It’s Not Easy to Wave Bye-Bye
Learning to wave "Hi" and "Bye" is # 2 of my
TOP 5 GOOD MANNERS FOR YOUNG TODDLERS WITH ASD
This is essential because it is an early, basic and reciprocal means of communication. It is a greeting and a salutation. It takes place between two or more people. It represents a beginning and an end.
Typically developing infants and toddlers learn from a very early age to look at people, smile and wave. One of the hallmarks of infants with ASD is that they do NOT perform these interactions. Early intervention is essential. According to Dr. Louis Rossetti, PhD, on The Rossetti Infant-Toddler Language Scale, a child "waves in response to bye-bye" at 6-9 months of age. Dr. Rossetti says, "Every child can grow and learn and change."
This story is very fresh in my mind because it happened just recently. I was at the home of Keith, who is 2.5 yeas old. (I usually do not do evening therapy sessions but his mother works during the day, so I see Keith and his father.) I entered the home with enthusiastic greetings directed toward Keith. He did not look in my direction or acknowledge my presence. I pursued my greeting with smiles, waves, song, and a little jig. I think Keith finally looked my way to see all the commotion. Then, in his silence, he went back to his activity. We had a great therapy session, and then came time for salutations and that old familiar expectation of waving bye-bye. Once again, it didn't happen. Keith's mother picked him up and walked me out to my car after several attempts from me to elicit a proper good-bye. She did what any good mother would do - she took Keith's hand and waved it for him.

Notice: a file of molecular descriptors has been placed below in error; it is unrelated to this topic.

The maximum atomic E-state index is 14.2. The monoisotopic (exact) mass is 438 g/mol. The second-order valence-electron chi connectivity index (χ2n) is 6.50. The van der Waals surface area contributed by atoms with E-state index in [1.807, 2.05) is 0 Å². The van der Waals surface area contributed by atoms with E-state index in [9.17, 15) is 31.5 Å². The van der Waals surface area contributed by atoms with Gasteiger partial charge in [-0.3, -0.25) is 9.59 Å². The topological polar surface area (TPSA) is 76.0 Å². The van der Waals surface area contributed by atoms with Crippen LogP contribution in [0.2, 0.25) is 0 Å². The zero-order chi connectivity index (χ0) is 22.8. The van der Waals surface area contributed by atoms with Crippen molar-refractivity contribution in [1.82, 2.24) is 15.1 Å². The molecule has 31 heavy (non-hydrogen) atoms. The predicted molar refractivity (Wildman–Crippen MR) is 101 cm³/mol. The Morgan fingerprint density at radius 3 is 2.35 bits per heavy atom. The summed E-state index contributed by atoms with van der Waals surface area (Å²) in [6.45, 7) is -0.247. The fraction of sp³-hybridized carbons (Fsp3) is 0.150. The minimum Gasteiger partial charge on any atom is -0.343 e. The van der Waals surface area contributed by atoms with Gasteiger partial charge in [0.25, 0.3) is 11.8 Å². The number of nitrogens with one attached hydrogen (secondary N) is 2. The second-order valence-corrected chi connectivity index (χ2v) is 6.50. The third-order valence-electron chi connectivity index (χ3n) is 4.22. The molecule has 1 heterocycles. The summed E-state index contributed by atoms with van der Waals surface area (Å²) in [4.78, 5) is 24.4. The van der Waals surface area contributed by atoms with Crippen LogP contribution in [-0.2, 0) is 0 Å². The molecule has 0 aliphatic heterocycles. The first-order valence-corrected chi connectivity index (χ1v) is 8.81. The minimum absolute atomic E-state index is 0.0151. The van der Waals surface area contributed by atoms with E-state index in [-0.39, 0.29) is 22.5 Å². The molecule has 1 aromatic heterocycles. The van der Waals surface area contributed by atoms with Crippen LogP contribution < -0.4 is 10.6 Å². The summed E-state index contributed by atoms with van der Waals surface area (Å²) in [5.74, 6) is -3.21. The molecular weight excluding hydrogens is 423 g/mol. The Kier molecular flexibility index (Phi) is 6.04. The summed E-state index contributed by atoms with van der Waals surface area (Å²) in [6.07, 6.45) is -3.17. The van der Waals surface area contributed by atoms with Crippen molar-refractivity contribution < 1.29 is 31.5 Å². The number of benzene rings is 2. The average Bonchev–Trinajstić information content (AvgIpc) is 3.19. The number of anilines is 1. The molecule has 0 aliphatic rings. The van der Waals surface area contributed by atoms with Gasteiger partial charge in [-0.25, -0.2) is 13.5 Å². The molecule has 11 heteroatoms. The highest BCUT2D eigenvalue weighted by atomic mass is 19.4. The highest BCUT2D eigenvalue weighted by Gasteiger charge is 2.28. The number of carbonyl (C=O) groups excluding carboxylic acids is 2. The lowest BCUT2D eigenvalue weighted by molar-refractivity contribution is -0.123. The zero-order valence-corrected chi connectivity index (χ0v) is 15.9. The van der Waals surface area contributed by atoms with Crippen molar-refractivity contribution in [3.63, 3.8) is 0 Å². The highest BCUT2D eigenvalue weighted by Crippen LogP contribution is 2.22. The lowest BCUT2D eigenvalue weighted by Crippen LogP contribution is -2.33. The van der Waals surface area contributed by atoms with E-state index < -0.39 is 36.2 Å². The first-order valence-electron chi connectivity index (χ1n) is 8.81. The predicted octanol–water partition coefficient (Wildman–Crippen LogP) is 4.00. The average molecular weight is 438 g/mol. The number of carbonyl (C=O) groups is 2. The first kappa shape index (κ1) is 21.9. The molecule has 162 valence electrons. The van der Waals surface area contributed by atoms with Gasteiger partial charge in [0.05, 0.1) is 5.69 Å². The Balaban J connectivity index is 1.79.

It isn't easy to get hi's and bye's but they are so important. Never give up trying.
How do you teach "hi" and "bye?"
- With persistence
- With consistence
- With insistence
(♥ wave a flag, a paper plate, a pom-pom, a streamer, a flower, a leaf, a ribbon - always with purpose, not as a stim)
- Every time
- The same way
- Be verbal
- With fun and enthusiasm
- Share strategies across environments
"Speech pathologists make good things happen."
PS. I invite you to read about the man, Dr. Louis Rossetti, whose test you probably use so very often, The Rossetti Infant-Toddler Language Scale. The title of this article by Jan Thelen is so apropos, "Rossetti: Passion with Compassion." I am lucky to know both the passion and compassion of this man, our fellow SLP. I probably never thanked him enough all those years ago. Thank you, Lou: you were there when our family needed you and you would be proud of Doug today.